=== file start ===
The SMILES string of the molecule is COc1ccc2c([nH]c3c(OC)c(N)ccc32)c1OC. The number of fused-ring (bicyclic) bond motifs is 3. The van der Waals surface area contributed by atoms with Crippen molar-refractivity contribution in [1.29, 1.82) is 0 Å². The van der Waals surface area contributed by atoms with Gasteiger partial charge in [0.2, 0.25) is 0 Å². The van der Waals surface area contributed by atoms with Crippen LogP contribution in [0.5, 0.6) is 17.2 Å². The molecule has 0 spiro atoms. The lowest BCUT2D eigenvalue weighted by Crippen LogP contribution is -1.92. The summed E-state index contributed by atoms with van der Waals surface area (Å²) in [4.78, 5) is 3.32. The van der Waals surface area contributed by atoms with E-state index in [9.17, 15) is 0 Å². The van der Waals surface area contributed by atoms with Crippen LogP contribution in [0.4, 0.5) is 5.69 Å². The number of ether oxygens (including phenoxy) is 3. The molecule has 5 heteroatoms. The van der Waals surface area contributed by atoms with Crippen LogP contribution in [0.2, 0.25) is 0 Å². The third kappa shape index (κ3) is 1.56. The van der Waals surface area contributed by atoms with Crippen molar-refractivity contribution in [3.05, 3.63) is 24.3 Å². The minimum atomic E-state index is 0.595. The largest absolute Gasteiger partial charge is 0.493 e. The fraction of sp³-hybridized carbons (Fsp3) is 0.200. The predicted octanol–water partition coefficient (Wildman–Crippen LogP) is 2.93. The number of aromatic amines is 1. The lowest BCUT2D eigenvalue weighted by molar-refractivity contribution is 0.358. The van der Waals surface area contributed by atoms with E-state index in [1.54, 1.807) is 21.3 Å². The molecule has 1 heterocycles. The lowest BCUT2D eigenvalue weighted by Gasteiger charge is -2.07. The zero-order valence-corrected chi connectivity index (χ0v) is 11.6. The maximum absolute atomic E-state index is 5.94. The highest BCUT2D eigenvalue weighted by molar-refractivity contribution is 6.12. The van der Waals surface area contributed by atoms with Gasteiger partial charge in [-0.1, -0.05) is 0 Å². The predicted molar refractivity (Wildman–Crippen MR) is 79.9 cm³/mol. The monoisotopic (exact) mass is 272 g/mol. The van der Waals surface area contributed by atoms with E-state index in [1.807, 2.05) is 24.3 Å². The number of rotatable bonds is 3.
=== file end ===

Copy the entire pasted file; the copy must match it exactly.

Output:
The SMILES string of the molecule is COc1ccc2c([nH]c3c(OC)c(N)ccc32)c1OC. The number of fused-ring (bicyclic) bond motifs is 3. The van der Waals surface area contributed by atoms with Crippen molar-refractivity contribution in [1.29, 1.82) is 0 Å². The van der Waals surface area contributed by atoms with Gasteiger partial charge in [0.2, 0.25) is 0 Å². The van der Waals surface area contributed by atoms with Crippen LogP contribution in [0.5, 0.6) is 17.2 Å². The molecule has 0 spiro atoms. The lowest BCUT2D eigenvalue weighted by Crippen LogP contribution is -1.92. The summed E-state index contributed by atoms with van der Waals surface area (Å²) in [4.78, 5) is 3.32. The van der Waals surface area contributed by atoms with E-state index in [9.17, 15) is 0 Å². The van der Waals surface area contributed by atoms with Crippen LogP contribution in [0.4, 0.5) is 5.69 Å². The number of ether oxygens (including phenoxy) is 3. The molecule has 5 heteroatoms. The van der Waals surface area contributed by atoms with Crippen LogP contribution in [0.2, 0.25) is 0 Å². The third kappa shape index (κ3) is 1.56. The van der Waals surface area contributed by atoms with Crippen molar-refractivity contribution in [3.05, 3.63) is 24.3 Å². The minimum atomic E-state index is 0.595. The largest absolute Gasteiger partial charge is 0.493 e. The fraction of sp³-hybridized carbons (Fsp3) is 0.200. The predicted octanol–water partition coefficient (Wildman–Crippen LogP) is 2.93. The number of aromatic amines is 1. The lowest BCUT2D eigenvalue weighted by molar-refractivity contribution is 0.358. The van der Waals surface area contributed by atoms with E-state index in [1.54, 1.807) is 21.3 Å². The molecule has 1 heterocycles. The lowest BCUT2D eigenvalue weighted by Gasteiger charge is -2.07. The zero-order valence-corrected chi connectivity index (χ0v) is 11.6. The maximum absolute atomic E-state index is 5.94. The highest BCUT2D eigenvalue weighted by molar-refractivity contribution is 6.12. The van der Waals surface area contributed by atoms with Gasteiger partial charge in [-0.1, -0.05) is 0 Å². The predicted molar refractivity (Wildman–Crippen MR) is 79.9 cm³/mol. The monoisotopic (exact) mass is 272 g/mol. The van der Waals surface area contributed by atoms with E-state index in [1.807, 2.05) is 24.3 Å². The number of rotatable bonds is 3.